“Take the Piss”: The Black Seeds' positivity and how music is like Tetris
On an unusually warm April night I head over to Williamsburg to meet the New Zealand- local The Black Seeds, on tour promoting their new album Dust and Dirt and about to wow crowds at the Brooklyn Bowl. I'm introduced to Daniel Weetman (vocalist and percussionist) and Nigel Patterson (keyboardist), the pair relaxed and with smiles. We kick back on a stoop in the warehouse-ridden neighborhood and begin a great conversation before they hit the stage:
So, you guys started the band in 1998; that's quite a while ago. How has the band been able to keep going for so long?
Daniel Weetman: There are some really good friendships. It's always been a core thing in the band; we all respect each other...on tour, in the studio. And yes, sometimes it can be stressful, but honestly, it's the music that holds us together, it's something we really enjoy.
How did y'all meet?
Back in the early days, living on the East Coast of New Zealand, the original drummer of the band encouraged me to move to Wellington. "Come and have a jam with this band," he said. So I did, and it felt right. From there it just grew. We got a keyboardist, a solid set of horns, Bret McKenzie came and played keys for us. The last seven years we've been joined by a really great rhythm section: Jarney Murphy on drums and Tim Jarray on bass.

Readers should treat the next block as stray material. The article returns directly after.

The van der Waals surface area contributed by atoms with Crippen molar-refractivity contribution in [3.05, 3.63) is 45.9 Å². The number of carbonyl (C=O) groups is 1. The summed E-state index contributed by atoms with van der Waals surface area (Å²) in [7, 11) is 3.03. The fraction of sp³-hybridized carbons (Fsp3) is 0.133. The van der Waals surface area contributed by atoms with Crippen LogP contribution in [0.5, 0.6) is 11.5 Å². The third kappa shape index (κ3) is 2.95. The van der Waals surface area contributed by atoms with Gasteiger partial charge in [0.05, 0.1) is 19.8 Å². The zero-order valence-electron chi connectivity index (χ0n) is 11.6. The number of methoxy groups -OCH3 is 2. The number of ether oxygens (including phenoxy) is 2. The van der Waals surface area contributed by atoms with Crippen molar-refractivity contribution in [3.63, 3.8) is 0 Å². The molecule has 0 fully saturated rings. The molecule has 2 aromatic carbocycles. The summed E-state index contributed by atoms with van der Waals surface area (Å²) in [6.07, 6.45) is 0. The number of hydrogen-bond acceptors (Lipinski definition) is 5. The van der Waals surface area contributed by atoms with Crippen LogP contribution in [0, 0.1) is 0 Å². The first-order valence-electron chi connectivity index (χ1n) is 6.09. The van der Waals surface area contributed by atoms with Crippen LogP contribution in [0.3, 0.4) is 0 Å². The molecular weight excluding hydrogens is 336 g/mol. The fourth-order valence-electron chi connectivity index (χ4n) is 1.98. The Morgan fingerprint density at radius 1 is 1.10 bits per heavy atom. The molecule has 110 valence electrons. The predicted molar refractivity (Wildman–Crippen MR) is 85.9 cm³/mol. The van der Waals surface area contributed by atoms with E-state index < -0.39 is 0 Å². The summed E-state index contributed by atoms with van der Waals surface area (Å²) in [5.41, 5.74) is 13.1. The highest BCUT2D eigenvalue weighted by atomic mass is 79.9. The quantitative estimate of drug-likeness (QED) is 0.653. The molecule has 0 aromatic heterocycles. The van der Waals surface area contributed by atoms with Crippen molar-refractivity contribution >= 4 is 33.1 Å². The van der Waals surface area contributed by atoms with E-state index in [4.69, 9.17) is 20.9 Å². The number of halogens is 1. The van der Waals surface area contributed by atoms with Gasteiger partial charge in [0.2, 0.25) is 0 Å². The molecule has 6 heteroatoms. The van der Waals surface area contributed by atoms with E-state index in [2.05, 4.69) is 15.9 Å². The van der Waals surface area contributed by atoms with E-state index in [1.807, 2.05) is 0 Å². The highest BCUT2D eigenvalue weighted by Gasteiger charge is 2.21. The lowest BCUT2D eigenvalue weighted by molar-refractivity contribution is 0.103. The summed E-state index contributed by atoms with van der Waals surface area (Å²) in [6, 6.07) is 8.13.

Is it hard to have a band with eight people? Does it get crowded, competitive?
Daniel: The majority of the time we enjoy ourselves and brush any tension off. It's a brothers thing. And yeah, we all have our own tiffs; that happens, but it's friendship that's important. One important thing I'll tell you, to get along is to be able to take the piss out of yourself.
Take the piss?
Daniel: You know, just having a joke…In NZ we call it taking the piss!
Lots of your tunes seem to be positive, uplifting music. Do you think that's the purpose of music…upbeat, celebratory? Funk music, reggae music, that's happy.
Nigel Patterson: I reckon the best music is the music you believe in. You live your life and you write about your experiences. Some experiences are good, others bad, but you gotta have the mix. Not all of our songs are totally happy. We have some songs that are bittersweet…they have a happy feel but they are also tinged with melancholy. I just think that we represent what life's like. We do definitely try to focus on the positive aspects; we much rather people go home happy than go home crying.
Daniel: The important thing is having songs with truth in it.